Foreign Buyers Forgo France

International interest in French residential real estate is waning, according to the French bank BNP Paribas. The majority of regions are experiencing a drop in foreign investment, although …

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International interest in French residential real estate is waning, according to the French bank BNP Paribas. The majority of regions are experiencing a drop in foreign investment, although places like Aquitaine and Brittany, which saw foreign sales fall off 48% and 44% respectively, are getting hit harder than most. Of those still buying, the Russians are leading the pack and even growing in number. Sales to the Brits, a usual favorite in the standings, have fallen off 31% between 2010 and 2012. Some experts believe things are set to improve, though, with the introduction of favorable changes to the French tax code. For more on this continue reading the following article from Property Wire.

Overseas buyers bought fewer homes in France last year with all parts of the country apart from Poitou Charentes seeing a substantial fall in the number of foreign buyers.

The data, from a survey by the international section of French bank BNP Paribas, found that over there was a fall of 29% in the number of non residents buying in France in 2012 compared with the previous year.

But the amount does vary according to location. For example, taken in its own the Ile de France, the region around Paris saw a 4% fall whereas Aquitaine saw a 48% drop and Brittany a 44% fall.

Poitou Charentes was the only region seeing an increase in foreign buyers, up 4% and the region is particularly popular with British and Belgian buyers.

PACA (Provence, Alpes, Cote d’Azur) is still the most popular region with foreign buyers who are attracted by the quality of the life and the climate, according to the report. But even in this sought after area the number of overseas buyers is down 31%.

Rhone Alps and Ile de France and Paris are the next two most attractive locations and they have seen demand from overseas fall by 40% and 4% respectively.

The top nations buying in France, the British Belgians and Italians, significantly reduced their acquisitions in French market, down 31%, 24% and 46% respectively. But the number of Russian buyers grew, up 27% accounting for 4.6% of the non-resident transactions in 2012 compared with 2.4% in 2010.

Despite a drop off in sales to British buyers they still a significant share of non-resident buyers at 19.1%, versus 24.5% in 2010, together with the Belgians at 16.4%, the Italians at 12.8% and the Swiss at 10.6%.

But foreign buyers are spending more, with prices paid up by 5% at €384,000 last year compared with €365,000 in 2011. This follows a sharp increase from the 2010 average of €320,000. The Russians spend the most, buying at an average of €700,000.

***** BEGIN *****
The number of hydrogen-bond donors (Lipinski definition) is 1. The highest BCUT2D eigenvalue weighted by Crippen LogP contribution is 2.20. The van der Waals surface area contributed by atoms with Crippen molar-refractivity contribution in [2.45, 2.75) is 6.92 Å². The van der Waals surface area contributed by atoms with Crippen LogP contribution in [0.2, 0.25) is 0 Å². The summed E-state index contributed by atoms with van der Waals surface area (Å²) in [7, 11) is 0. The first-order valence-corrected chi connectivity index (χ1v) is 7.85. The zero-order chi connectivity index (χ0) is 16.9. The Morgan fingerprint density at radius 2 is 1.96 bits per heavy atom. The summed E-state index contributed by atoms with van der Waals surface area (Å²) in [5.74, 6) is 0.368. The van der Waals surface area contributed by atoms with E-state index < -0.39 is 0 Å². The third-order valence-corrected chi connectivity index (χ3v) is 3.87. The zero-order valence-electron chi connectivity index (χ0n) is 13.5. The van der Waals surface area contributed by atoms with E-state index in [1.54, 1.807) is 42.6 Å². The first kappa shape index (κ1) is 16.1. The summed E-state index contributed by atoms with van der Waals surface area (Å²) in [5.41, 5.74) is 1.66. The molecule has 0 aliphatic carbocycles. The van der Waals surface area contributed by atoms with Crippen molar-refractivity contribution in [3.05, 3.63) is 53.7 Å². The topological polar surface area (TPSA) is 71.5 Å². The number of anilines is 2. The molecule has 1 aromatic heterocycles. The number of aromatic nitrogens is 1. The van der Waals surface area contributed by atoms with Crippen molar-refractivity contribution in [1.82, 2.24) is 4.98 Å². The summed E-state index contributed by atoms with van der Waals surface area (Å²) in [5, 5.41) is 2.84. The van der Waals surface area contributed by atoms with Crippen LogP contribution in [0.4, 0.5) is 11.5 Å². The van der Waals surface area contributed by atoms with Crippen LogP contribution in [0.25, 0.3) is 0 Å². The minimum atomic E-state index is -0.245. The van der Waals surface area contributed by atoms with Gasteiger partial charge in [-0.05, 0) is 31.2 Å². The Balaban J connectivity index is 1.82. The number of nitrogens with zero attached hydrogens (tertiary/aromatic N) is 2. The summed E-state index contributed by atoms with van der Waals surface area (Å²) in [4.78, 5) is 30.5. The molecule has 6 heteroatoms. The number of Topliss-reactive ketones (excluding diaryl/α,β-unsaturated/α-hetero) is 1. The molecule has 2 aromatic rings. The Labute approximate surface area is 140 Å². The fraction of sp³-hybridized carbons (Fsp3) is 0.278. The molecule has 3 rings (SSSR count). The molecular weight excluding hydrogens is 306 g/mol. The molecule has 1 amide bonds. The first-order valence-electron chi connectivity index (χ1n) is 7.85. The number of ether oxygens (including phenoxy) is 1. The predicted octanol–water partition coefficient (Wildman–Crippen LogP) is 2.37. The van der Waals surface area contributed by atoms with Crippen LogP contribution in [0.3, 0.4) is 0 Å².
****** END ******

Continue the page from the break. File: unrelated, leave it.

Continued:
The survey found that 53% of foreign buyers are considering making another purchase but fewer think now is a good time to buy, 45% compared with 50% last year. Another 45% think it is better to wait as they believe prices will continue to fall.

However, according to one groups of estate agents with properties for sale all over France the favorable changes in capital gains tax currently going through the system could help boost sales to overseas buyers.
 
Leggett Immobilier says that the reduction of the exoneration period going down from 30 years to 22 years for properties where the acte de vente was signed after 01 September makes property more attractive for overseas buyers.

There is also a special reduction to ‘aid the fluidity of the property market’ which is effectively a tax allowance of 25% that has been introduced for one year only which will apply to sales between 01 September 2013 and 31 August 2014. This allowance will be taken off once all other reductions have been taken into account.

CGT is known in France as ‘impôt sur les plus values’ and is made up of two parts; 19% for the tax element and 15.5% for the social charges and the change to the exoneration period applies only to the former part.

As with many things related to the French taxation system there are a few exemptions and the calculations are not at all straightforward so it is most important to seek specialist advice.

‘It is great news that these changes are now in place and just the kind of kick start that the market wanted going into the Autumn. Many of our clients have mentioned these changes while looking at properties and we have certainly seen an upturn in both general inquiries and offers made,’ said Trevor Leggett, chief executive of Leggett Immobilier.

He predicts that 2013 will be a record year in terms of sales for the firm. ‘These beneficial changes to the CGT calculations are a positive step forward for the market as a whole,’ he added.

This article was republished with permission from Property Wire.

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